The Junior level consists of four single marks, two on land and two in water. A dog that attains four qualifying scores from separate tests receives Junior Hunter designation from AKC. The Junior competition tests a dog’s basic skills in marking, style, perseverance and trainability. Its design is to encourage the handler and dog to hone their skills and advance to the senior level.
The Senior level tests the dog in a minimum of four hunting situations which shall include one land blind, one water blind, one double landmark, and one double land water. Dogs must also do a “walk up” off leash to demonstrate their steadiness and also honor another working dog. The dogs are tested in their ability to take casts (or handling) from their owners to aid them on blind retrieves. The Senior level dog will develop a handling bond and confidence with its owner and have the necessary training and skill to develop to the most difficult Master Hunter level.
Master Hunter, the highest level in hunt testing, requires testing in a minimum of five hunting situations as follows: multiple landmarks, multiple watermarks, multiple marks on water and land, a land blind and a water blind (at least one of which will be a double-blind in any combination). There will also be at least three series of tests. Diversion birds and/or shots must be used at least once.
Hunt test committees from the various dog clubs select judges for each test level. Judges are required to be approved by the AKC in advance of the test. Each judge must attend an AKC judge’s seminar at least once every three years and serve as an apprentice judge. These men and women are the same individuals who train their own dogs; most having titled a dog in the level they are judging, and many will be found in the marshes hunting those dogs during the waterfowl season.
Dog clubs holding a hunt test are required to use birds for all participants. Each dog is entitled to one live flier for each series run. Most clubs use game-farm-raised mallards with some opting for pheasants and chukars. The bottom line is that your dog gets to practice on the real thing.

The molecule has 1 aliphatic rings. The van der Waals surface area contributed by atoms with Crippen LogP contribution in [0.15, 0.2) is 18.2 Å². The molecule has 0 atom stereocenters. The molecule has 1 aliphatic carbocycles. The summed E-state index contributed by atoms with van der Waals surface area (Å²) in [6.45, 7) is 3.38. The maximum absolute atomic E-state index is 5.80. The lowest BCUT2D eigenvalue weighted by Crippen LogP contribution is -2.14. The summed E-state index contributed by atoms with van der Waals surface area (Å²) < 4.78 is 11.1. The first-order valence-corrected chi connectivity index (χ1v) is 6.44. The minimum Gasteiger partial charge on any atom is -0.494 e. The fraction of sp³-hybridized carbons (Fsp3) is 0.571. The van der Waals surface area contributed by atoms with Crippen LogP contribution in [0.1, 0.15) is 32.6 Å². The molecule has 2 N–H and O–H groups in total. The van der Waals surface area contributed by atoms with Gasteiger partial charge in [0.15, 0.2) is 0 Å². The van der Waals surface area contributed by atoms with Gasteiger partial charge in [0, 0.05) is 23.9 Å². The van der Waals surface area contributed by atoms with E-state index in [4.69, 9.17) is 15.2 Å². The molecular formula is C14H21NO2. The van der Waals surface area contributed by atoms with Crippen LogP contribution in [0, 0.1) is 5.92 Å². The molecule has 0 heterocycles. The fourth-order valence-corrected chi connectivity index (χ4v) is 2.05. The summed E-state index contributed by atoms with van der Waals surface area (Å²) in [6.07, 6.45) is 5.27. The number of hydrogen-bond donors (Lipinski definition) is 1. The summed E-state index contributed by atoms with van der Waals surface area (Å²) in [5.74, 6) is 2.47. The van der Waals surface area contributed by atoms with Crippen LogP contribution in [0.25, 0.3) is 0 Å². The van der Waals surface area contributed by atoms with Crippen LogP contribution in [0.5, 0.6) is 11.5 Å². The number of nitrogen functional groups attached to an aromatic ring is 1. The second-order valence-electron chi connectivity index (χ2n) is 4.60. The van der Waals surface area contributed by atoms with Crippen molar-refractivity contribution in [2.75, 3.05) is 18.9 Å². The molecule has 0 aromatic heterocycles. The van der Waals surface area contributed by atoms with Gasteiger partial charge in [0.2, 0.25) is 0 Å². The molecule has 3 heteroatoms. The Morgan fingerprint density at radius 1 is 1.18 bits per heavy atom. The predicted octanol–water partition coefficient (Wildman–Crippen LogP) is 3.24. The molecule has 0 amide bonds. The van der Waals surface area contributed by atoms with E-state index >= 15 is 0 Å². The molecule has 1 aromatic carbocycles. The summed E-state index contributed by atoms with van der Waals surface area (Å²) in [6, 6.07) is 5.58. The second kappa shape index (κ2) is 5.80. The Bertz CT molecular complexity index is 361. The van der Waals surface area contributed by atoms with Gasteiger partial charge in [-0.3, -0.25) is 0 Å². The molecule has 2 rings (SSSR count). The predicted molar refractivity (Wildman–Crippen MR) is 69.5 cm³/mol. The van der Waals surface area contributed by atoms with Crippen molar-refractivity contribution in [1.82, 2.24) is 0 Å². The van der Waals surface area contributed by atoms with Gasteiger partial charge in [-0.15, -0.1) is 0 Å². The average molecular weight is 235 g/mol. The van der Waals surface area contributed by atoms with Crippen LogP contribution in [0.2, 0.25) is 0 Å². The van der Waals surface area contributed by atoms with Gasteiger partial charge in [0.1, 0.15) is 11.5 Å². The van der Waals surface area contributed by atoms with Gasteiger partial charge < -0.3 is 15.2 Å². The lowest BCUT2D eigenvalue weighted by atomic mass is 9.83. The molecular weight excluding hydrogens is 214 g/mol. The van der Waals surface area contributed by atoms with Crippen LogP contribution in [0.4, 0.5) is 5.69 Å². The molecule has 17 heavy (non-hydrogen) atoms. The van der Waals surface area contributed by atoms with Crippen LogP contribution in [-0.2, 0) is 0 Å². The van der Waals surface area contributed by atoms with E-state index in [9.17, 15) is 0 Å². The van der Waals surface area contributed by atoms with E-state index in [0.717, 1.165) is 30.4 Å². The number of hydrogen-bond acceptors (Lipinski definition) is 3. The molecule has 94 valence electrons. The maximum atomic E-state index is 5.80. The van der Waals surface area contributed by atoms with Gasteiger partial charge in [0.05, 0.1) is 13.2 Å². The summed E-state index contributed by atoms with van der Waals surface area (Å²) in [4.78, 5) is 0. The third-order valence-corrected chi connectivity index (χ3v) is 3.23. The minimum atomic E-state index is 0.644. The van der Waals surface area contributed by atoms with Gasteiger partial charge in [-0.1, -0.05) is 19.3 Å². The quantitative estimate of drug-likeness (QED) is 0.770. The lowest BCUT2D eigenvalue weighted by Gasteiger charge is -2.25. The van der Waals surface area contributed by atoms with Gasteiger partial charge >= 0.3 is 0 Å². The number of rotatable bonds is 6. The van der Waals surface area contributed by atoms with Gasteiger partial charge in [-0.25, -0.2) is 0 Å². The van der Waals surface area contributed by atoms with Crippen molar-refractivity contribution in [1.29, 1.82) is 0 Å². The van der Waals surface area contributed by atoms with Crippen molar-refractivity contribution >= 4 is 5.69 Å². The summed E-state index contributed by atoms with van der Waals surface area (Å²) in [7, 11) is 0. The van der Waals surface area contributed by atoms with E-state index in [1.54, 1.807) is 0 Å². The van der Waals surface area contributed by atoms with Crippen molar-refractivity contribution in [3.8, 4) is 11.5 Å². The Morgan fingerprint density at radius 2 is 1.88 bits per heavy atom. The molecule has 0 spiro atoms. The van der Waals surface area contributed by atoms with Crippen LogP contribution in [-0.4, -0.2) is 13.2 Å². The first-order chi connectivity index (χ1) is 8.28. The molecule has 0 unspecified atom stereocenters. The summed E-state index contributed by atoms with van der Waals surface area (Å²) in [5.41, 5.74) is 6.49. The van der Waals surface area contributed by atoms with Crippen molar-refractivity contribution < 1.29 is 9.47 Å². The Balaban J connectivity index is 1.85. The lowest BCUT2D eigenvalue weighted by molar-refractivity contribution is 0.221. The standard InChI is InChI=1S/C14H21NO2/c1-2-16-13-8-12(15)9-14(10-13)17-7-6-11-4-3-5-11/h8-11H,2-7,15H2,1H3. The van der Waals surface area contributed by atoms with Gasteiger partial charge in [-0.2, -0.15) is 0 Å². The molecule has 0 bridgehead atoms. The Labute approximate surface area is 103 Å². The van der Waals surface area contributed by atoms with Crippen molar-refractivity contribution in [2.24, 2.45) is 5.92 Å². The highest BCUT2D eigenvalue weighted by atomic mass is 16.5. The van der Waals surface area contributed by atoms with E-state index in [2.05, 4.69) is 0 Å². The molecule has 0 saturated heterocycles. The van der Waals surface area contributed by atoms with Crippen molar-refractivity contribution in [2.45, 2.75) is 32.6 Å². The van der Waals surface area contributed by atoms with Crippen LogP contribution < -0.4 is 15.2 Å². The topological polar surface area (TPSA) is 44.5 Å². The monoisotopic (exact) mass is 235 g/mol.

More and more women are involved in the sport – and I think that’s great. Judging at these events, I have also noticed more and more young people getting involved, which reassures me that this fine tradition will be preserved and passed on to our young hunters, boys and girls alike.
In Michigan, we hold AKC Hunting Tests at two primary locations, Lapeer and Belding (Flat River area). Several clubs are organized for the retriever enthusiast. The east side of the state has the Wolverine Retriever Club, Huron River Labrador Retriever Club and the Fort Detroit Golden Retriever Club. On the west side is the Flat River Retriever Club. Just to the south of Michigan in Indiana is the Backwater Retriever Club. All those clubs have one common goal: retrieving dogs. They all put on very good hunt tests, which usually begin in April and go to September. The clubs operate with members who volunteer their time and, as usual, more help is always welcome.
Other dog clubs are the HRC (Hunting Retriever Clubs) and NAVHDA, which is the North American Versatile Hunting Dog Association. They too have events in Michigan.
The hunting test and belonging to a dog club will benefit both you and your canine partner. Training opportunities increase sharply and the knowledge shared among members, who most often become friends, is priceless. You will also see your dog reach a potential you never dreamed possible.